Bee brood or larvae: a sign
the queen is healthy and laying

     For the most part, it seems to boil down to convenience and yield. As honey production became commercialized, crafty beekeepers have thought of ways to make honey harvests easier, more reliable and larger. Not unreasonable goals.

      Initially, when people harvested honey they had to essentially destroy the hive as the honey and brood were all mixed in together. Lorenzo Langstroth, known as the father of apiculture, introduced the design for movable hive frames in the mid 1800s (so you can effectively harvest honey without killing the hive and return comb foundation to the bees so they don't have to keep making more). Hence, the most popular form of bee hives are are referred to as Langstroth hives.

     While the Langstroth hive certainly is a considerable improvement from hive destruction with each honey harvest, what are the costs? In some respects, not much. Some time, some money.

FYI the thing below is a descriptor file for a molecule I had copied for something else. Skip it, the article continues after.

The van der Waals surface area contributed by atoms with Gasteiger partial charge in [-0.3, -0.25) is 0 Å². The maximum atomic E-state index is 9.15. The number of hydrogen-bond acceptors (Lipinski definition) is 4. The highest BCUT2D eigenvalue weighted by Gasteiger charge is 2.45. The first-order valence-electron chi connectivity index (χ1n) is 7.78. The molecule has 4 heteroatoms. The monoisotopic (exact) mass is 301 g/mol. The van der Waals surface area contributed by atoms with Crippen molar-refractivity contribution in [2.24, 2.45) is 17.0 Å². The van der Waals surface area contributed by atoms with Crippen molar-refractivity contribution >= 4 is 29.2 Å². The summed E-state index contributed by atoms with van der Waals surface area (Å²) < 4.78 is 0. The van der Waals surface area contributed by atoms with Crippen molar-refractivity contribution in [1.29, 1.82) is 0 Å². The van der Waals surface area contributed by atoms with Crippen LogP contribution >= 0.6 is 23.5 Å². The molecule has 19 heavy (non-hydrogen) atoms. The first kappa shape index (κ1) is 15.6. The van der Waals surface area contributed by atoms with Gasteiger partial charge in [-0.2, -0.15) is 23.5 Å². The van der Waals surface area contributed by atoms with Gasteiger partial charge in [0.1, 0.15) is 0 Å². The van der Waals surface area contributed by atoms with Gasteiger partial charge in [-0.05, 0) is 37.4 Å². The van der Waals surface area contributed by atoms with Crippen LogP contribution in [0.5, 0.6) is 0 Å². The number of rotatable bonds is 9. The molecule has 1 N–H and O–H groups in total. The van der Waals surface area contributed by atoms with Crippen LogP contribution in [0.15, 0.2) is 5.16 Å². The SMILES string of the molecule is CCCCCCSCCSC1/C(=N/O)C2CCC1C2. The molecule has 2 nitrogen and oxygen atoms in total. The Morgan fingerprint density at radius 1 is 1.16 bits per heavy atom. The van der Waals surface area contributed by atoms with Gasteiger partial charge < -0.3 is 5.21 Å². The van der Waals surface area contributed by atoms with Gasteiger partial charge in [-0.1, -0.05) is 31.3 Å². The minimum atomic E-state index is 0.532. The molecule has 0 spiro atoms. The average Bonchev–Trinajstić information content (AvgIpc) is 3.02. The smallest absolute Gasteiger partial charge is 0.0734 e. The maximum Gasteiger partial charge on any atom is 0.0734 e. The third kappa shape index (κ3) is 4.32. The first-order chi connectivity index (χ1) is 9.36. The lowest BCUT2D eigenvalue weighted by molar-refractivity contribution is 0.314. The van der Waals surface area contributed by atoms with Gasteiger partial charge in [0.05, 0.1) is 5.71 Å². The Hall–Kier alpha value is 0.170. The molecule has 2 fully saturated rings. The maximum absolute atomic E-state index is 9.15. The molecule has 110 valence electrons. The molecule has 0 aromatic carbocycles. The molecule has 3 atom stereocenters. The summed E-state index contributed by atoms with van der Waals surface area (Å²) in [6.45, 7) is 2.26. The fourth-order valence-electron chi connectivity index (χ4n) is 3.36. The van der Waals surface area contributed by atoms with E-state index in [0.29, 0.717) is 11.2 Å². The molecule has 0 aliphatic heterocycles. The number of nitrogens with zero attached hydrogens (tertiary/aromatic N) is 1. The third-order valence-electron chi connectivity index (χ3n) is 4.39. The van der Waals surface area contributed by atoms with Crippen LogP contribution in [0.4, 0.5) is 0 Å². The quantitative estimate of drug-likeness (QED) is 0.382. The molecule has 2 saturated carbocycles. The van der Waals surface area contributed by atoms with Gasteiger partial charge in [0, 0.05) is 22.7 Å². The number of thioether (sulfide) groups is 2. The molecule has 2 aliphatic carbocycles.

However, since my general philosophy is to use the nature of any given entity‒be it an apple tree or a pig‒to minimize the amount of work that we have to do, the goal of increasing the size of the honey harvest by a few percentage points in exchange for me doing more work (and continually having to purchase replacement parts) is not all that attractive. I am more inclined to measure the yield by the health of the overall system.
the queen bee

     I am still very new at all of this, and I have much learning and observation to do. For this season I am content to stick with the Langstroth hive, with frames and wax foundation. So far the hive is doing well and the bees have pretty much filled up the two deeps with brood and honey and have now placed the first of the honey supers on top.

     But I would like to move towards more minimal methods of beekeeping in time. Where that will take me, I am not sure. Top bar hives‒where the bees are provided with a top frame and they then make their own foundation in the shape and size that suits them perfectly‒is an attractive notion. As a first step, I placed a few empty frames (e.g. with no foundation at all) in the honey super, to see what would happen and to be able to compare the quality of the comb with and without wax foundation.

Notes From Windward - Index - Vol. 71